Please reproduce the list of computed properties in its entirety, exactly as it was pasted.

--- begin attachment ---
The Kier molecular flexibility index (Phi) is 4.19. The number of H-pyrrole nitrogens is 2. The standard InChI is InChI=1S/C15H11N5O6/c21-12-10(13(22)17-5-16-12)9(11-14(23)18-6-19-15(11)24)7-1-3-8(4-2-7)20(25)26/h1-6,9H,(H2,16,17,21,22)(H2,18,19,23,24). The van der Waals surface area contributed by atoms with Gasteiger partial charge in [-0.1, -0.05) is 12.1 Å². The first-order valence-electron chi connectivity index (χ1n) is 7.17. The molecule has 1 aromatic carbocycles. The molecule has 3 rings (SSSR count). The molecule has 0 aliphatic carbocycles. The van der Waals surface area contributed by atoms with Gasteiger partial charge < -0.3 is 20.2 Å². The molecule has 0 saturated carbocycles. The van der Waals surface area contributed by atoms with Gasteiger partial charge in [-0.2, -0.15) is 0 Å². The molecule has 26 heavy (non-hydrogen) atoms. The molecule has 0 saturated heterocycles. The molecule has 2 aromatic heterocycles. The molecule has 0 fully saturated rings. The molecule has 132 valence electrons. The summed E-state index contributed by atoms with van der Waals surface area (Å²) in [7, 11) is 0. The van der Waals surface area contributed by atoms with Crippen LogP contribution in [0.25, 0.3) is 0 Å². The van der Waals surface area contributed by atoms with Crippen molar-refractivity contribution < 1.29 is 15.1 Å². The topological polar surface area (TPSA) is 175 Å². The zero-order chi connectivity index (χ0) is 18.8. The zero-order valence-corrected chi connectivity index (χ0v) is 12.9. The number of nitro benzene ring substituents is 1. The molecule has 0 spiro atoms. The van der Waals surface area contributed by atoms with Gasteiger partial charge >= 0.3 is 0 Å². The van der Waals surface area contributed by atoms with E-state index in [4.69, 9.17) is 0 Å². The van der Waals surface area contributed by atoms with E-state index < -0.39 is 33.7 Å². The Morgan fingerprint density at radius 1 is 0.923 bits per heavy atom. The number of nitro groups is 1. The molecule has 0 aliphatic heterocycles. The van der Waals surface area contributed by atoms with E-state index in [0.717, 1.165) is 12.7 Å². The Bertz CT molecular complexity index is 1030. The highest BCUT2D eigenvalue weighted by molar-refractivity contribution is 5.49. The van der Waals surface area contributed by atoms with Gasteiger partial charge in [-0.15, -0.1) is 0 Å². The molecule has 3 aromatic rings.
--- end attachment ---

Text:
The Kier molecular flexibility index (Phi) is 4.19. The number of H-pyrrole nitrogens is 2. The standard InChI is InChI=1S/C15H11N5O6/c21-12-10(13(22)17-5-16-12)9(11-14(23)18-6-19-15(11)24)7-1-3-8(4-2-7)20(25)26/h1-6,9H,(H2,16,17,21,22)(H2,18,19,23,24). The van der Waals surface area contributed by atoms with Gasteiger partial charge in [-0.1, -0.05) is 12.1 Å². The first-order valence-electron chi connectivity index (χ1n) is 7.17. The molecule has 1 aromatic carbocycles. The molecule has 3 rings (SSSR count). The molecule has 0 aliphatic carbocycles. The van der Waals surface area contributed by atoms with Gasteiger partial charge < -0.3 is 20.2 Å². The molecule has 0 saturated carbocycles. The van der Waals surface area contributed by atoms with Gasteiger partial charge in [-0.2, -0.15) is 0 Å². The molecule has 26 heavy (non-hydrogen) atoms. The molecule has 0 saturated heterocycles. The molecule has 2 aromatic heterocycles. The molecule has 0 fully saturated rings. The molecule has 132 valence electrons. The summed E-state index contributed by atoms with van der Waals surface area (Å²) in [7, 11) is 0. The van der Waals surface area contributed by atoms with Crippen LogP contribution in [0.25, 0.3) is 0 Å². The van der Waals surface area contributed by atoms with Crippen molar-refractivity contribution < 1.29 is 15.1 Å². The topological polar surface area (TPSA) is 175 Å². The zero-order chi connectivity index (χ0) is 18.8. The zero-order valence-corrected chi connectivity index (χ0v) is 12.9. The number of nitro benzene ring substituents is 1. The molecule has 0 spiro atoms. The van der Waals surface area contributed by atoms with Gasteiger partial charge >= 0.3 is 0 Å². The van der Waals surface area contributed by atoms with E-state index in [4.69, 9.17) is 0 Å². The van der Waals surface area contributed by atoms with E-state index < -0.39 is 33.7 Å². The Morgan fingerprint density at radius 1 is 0.923 bits per heavy atom. The number of nitro groups is 1. The molecule has 0 aliphatic heterocycles. The van der Waals surface area contributed by atoms with E-state index in [0.717, 1.165) is 12.7 Å². The Bertz CT molecular complexity index is 1030. The highest BCUT2D eigenvalue weighted by molar-refractivity contribution is 5.49. The van der Waals surface area contributed by atoms with Gasteiger partial charge in [-0.15, -0.1) is 0 Å². The molecule has 3 aromatic rings.